Driving while under the influence of drugs can seriously impair judgment and the ability to react quickly and accordingly to possible hazards on the road. This does not mean to say that it is likely that every last one of the 19 people arrested would have caused an incident had they not have been caught. But if just one arrest meant that an incident was avoided in which someone would have lost their life, then surely it does have a positive effect on road safety, even if there are some limitations.

Inspector Stewart Goodwin, of Surrey and Sussex roads policing unit said: “The fact that we have made so many arrests because of new legislation and equipment in just a week shows how much of a difference the change in the law will make.”

The introduction of the new laws ran alongside a government THINK! Campaign, so it would seem that their implementation was not solely confined to punishing those who are caught but also to raise awareness of the dangers, educating the driving public while deterring them from drug driving.

Where this campaign may be particularly effective is its highlighting of the possible consequences. Not only does the campaign state the penalties for drug-driving, such as a minimum 12-month driving ban, a criminal record, a ‘hefty’ fine or up to 6 months in prison (or both), but it also educates people of the knock-on effects this could lead to. These include consequences such as job loss, loss of independence, the shame of having a criminal record and trouble getting into other countries like the USA. If such campaigns are successful in that people were to consider the magnitude of the negative effect it would have on their lives before turning on the ignition of a vehicle while under the influence, this may also reduce the likelihood of them doing so, before the actual enforcement of the law is even needed for that individual.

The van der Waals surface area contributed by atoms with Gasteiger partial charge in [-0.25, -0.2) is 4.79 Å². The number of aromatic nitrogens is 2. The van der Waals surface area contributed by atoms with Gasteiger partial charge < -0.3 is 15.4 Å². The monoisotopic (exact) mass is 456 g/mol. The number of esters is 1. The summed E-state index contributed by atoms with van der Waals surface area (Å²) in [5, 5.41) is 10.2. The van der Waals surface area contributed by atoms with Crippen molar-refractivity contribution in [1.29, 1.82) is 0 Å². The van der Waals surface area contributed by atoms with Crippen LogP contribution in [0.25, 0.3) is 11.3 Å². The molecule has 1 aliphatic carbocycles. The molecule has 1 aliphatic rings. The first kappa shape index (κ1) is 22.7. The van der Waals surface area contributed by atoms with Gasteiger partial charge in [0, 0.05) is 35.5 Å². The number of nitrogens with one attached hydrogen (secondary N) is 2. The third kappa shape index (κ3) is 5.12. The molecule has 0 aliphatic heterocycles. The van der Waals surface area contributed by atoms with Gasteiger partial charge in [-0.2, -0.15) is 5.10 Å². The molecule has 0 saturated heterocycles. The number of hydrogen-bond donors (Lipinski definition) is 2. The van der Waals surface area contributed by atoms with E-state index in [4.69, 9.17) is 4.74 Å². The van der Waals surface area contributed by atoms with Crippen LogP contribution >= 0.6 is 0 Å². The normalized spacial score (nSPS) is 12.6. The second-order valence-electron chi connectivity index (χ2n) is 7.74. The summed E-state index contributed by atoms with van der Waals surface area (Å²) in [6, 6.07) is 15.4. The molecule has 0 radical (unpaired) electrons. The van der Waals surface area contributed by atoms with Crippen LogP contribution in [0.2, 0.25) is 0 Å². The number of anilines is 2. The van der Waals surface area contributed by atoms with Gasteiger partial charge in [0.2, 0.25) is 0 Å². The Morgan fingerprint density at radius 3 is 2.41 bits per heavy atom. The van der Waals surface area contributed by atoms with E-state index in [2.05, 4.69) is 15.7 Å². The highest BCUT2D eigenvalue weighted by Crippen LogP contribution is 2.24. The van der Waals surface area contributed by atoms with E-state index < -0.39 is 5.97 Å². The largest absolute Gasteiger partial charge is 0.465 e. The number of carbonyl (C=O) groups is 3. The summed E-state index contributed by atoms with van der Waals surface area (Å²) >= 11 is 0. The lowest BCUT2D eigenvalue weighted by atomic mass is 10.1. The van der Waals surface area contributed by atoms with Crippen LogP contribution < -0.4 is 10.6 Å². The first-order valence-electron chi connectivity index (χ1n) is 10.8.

Drug Driving Law’s Importance and Police Training

Chief Constable Suzette Davenport of the Association of Chief Police Officers is among those who defended the introduction of new legislation and detection techniques and stressed its importance. She said: “Every person who gets behind the wheel of a car is a danger to themselves and others. Improving the tools that officers can use to better detect those who drive whilst impaired by drugs will immeasurably enhance our ability to keep the roads safe.” She also stressed that forces would be training officers and making decisions locally about the best way to implement the new legislation.

Furthermore, The Department for Transport insists that the levels of the eight prescription drugs included in the new law are calculated to avoid people being wrongly charged and that a doctor’s prescription can be used as a defence in court.

It may take time for the full implications of the new devices to become one hundred percent clear and whether their benefits and limitations will be as drastic as first forecast by many in key roles involved with its implementation and execution.

Perhaps criminal defence lawyer Nick Freeman would be more worried about a client’s possible drug-driving conviction if the prosecutors were to insist on a drug test from AlphaBiolabs. We have accurate and comprehensive court-approved legal Drug tests that can detect for a number of drugs, whether that is for on the spot with-cause testing to determine the level of substance that is in their system or to establish a history of consumption of up to 12 months from a single sample collection. If you are a solicitor or a member of the public that requires drug testing for any purpose then please call our friendly customer service team on 0333 600 1300 to order, to receive a quote to meet your exact needs or to ask anything drug testing related at all.